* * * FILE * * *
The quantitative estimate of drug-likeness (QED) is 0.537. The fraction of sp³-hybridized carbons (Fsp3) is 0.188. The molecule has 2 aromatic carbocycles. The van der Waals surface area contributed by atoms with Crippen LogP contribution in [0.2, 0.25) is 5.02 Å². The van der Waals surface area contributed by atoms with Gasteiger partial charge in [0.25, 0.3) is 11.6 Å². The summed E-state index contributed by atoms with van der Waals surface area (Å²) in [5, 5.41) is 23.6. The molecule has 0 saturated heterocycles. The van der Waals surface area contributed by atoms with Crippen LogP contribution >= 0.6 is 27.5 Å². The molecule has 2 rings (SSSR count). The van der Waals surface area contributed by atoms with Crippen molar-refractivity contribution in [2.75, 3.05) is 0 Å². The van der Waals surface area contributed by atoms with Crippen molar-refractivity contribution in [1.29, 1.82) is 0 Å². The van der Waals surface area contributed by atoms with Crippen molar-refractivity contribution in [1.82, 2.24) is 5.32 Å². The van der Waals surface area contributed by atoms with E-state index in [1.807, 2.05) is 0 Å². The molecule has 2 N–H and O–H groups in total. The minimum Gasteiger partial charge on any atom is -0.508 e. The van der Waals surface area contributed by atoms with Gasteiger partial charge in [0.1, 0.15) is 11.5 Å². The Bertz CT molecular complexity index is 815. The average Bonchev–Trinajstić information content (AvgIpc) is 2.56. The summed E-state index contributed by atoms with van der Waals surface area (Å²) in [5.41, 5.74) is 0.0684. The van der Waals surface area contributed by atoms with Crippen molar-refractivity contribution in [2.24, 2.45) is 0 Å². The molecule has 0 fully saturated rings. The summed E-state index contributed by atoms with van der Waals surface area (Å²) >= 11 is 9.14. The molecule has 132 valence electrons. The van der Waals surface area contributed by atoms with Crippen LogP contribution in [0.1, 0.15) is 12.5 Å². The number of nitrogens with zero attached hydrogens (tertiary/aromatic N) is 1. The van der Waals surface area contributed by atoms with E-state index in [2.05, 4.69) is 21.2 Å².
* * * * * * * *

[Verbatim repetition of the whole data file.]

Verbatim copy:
The quantitative estimate of drug-likeness (QED) is 0.537. The fraction of sp³-hybridized carbons (Fsp3) is 0.188. The molecule has 2 aromatic carbocycles. The van der Waals surface area contributed by atoms with Crippen LogP contribution in [0.2, 0.25) is 5.02 Å². The van der Waals surface area contributed by atoms with Gasteiger partial charge in [0.25, 0.3) is 11.6 Å². The summed E-state index contributed by atoms with van der Waals surface area (Å²) in [5, 5.41) is 23.6. The molecule has 0 saturated heterocycles. The van der Waals surface area contributed by atoms with Crippen LogP contribution >= 0.6 is 27.5 Å². The molecule has 2 rings (SSSR count). The van der Waals surface area contributed by atoms with Crippen molar-refractivity contribution in [2.75, 3.05) is 0 Å². The van der Waals surface area contributed by atoms with Crippen molar-refractivity contribution in [1.29, 1.82) is 0 Å². The van der Waals surface area contributed by atoms with Crippen molar-refractivity contribution in [1.82, 2.24) is 5.32 Å². The van der Waals surface area contributed by atoms with E-state index in [1.807, 2.05) is 0 Å². The molecule has 2 N–H and O–H groups in total. The minimum Gasteiger partial charge on any atom is -0.508 e. The van der Waals surface area contributed by atoms with Gasteiger partial charge in [0.1, 0.15) is 11.5 Å². The Bertz CT molecular complexity index is 815. The average Bonchev–Trinajstić information content (AvgIpc) is 2.56. The summed E-state index contributed by atoms with van der Waals surface area (Å²) in [5.41, 5.74) is 0.0684. The van der Waals surface area contributed by atoms with Crippen molar-refractivity contribution in [2.24, 2.45) is 0 Å². The molecule has 0 fully saturated rings. The summed E-state index contributed by atoms with van der Waals surface area (Å²) >= 11 is 9.14. The molecule has 132 valence electrons. The van der Waals surface area contributed by atoms with Crippen LogP contribution in [0.1, 0.15) is 12.5 Å². The number of nitrogens with zero attached hydrogens (tertiary/aromatic N) is 1. The van der Waals surface area contributed by atoms with E-state index in [2.05, 4.69) is 21.2 Å².